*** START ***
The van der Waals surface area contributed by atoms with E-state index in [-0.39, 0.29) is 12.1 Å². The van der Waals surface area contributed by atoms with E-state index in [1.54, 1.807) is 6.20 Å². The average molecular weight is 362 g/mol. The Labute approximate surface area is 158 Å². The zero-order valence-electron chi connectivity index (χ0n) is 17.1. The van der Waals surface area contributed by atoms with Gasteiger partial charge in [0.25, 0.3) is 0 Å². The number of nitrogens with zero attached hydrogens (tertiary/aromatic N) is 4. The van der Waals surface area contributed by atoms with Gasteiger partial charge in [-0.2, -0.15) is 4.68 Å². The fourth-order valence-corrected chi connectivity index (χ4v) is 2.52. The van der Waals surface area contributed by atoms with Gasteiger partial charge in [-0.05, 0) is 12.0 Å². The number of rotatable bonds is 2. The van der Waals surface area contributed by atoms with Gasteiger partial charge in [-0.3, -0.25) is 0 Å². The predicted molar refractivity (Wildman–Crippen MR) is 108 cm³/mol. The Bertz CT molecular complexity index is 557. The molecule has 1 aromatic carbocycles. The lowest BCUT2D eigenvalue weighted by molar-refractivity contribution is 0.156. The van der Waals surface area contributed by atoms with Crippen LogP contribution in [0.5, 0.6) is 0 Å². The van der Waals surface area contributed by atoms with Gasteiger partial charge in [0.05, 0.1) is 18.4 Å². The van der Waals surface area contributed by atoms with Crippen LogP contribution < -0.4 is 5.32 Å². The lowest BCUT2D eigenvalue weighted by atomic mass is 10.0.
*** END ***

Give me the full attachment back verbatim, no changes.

The van der Waals surface area contributed by atoms with E-state index in [-0.39, 0.29) is 12.1 Å². The van der Waals surface area contributed by atoms with E-state index in [1.54, 1.807) is 6.20 Å². The average molecular weight is 362 g/mol. The Labute approximate surface area is 158 Å². The zero-order valence-electron chi connectivity index (χ0n) is 17.1. The van der Waals surface area contributed by atoms with Gasteiger partial charge in [0.25, 0.3) is 0 Å². The number of nitrogens with zero attached hydrogens (tertiary/aromatic N) is 4. The van der Waals surface area contributed by atoms with Gasteiger partial charge in [-0.2, -0.15) is 4.68 Å². The fourth-order valence-corrected chi connectivity index (χ4v) is 2.52. The van der Waals surface area contributed by atoms with Gasteiger partial charge in [-0.05, 0) is 12.0 Å². The number of rotatable bonds is 2. The van der Waals surface area contributed by atoms with Gasteiger partial charge in [-0.3, -0.25) is 0 Å². The predicted molar refractivity (Wildman–Crippen MR) is 108 cm³/mol. The Bertz CT molecular complexity index is 557. The molecule has 1 aromatic carbocycles. The lowest BCUT2D eigenvalue weighted by molar-refractivity contribution is 0.156. The van der Waals surface area contributed by atoms with Crippen LogP contribution in [0.5, 0.6) is 0 Å². The van der Waals surface area contributed by atoms with Gasteiger partial charge in [0.05, 0.1) is 18.4 Å². The van der Waals surface area contributed by atoms with Crippen LogP contribution < -0.4 is 5.32 Å². The lowest BCUT2D eigenvalue weighted by atomic mass is 10.0.